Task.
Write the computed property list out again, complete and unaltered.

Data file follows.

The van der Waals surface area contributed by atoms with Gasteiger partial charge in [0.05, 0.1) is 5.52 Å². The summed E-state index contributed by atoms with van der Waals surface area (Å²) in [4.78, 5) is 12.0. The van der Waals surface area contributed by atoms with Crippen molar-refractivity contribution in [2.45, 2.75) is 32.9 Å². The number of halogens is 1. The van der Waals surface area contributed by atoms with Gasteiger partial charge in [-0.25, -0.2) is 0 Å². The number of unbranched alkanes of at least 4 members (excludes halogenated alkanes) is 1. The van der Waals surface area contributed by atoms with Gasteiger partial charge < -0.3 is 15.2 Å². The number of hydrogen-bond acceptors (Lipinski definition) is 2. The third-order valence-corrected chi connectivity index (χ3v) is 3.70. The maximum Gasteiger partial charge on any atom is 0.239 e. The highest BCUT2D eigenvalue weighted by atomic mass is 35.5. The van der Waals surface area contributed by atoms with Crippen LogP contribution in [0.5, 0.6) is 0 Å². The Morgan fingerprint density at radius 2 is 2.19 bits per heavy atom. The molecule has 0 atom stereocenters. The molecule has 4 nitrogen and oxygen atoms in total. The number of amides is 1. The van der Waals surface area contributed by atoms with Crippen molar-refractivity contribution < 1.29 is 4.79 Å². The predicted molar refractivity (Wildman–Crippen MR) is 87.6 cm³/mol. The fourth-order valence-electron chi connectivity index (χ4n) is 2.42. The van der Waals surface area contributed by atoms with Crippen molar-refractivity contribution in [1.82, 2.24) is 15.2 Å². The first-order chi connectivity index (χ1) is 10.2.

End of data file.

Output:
The van der Waals surface area contributed by atoms with Gasteiger partial charge in [0.05, 0.1) is 5.52 Å². The summed E-state index contributed by atoms with van der Waals surface area (Å²) in [4.78, 5) is 12.0. The van der Waals surface area contributed by atoms with Crippen molar-refractivity contribution in [2.45, 2.75) is 32.9 Å². The number of halogens is 1. The van der Waals surface area contributed by atoms with Gasteiger partial charge in [-0.25, -0.2) is 0 Å². The number of unbranched alkanes of at least 4 members (excludes halogenated alkanes) is 1. The van der Waals surface area contributed by atoms with Gasteiger partial charge < -0.3 is 15.2 Å². The number of hydrogen-bond acceptors (Lipinski definition) is 2. The third-order valence-corrected chi connectivity index (χ3v) is 3.70. The maximum Gasteiger partial charge on any atom is 0.239 e. The highest BCUT2D eigenvalue weighted by atomic mass is 35.5. The van der Waals surface area contributed by atoms with Crippen LogP contribution in [0.5, 0.6) is 0 Å². The Morgan fingerprint density at radius 2 is 2.19 bits per heavy atom. The molecule has 0 atom stereocenters. The molecule has 4 nitrogen and oxygen atoms in total. The number of amides is 1. The van der Waals surface area contributed by atoms with Crippen molar-refractivity contribution < 1.29 is 4.79 Å². The predicted molar refractivity (Wildman–Crippen MR) is 87.6 cm³/mol. The fourth-order valence-electron chi connectivity index (χ4n) is 2.42. The van der Waals surface area contributed by atoms with Crippen molar-refractivity contribution in [1.82, 2.24) is 15.2 Å². The first-order chi connectivity index (χ1) is 10.2.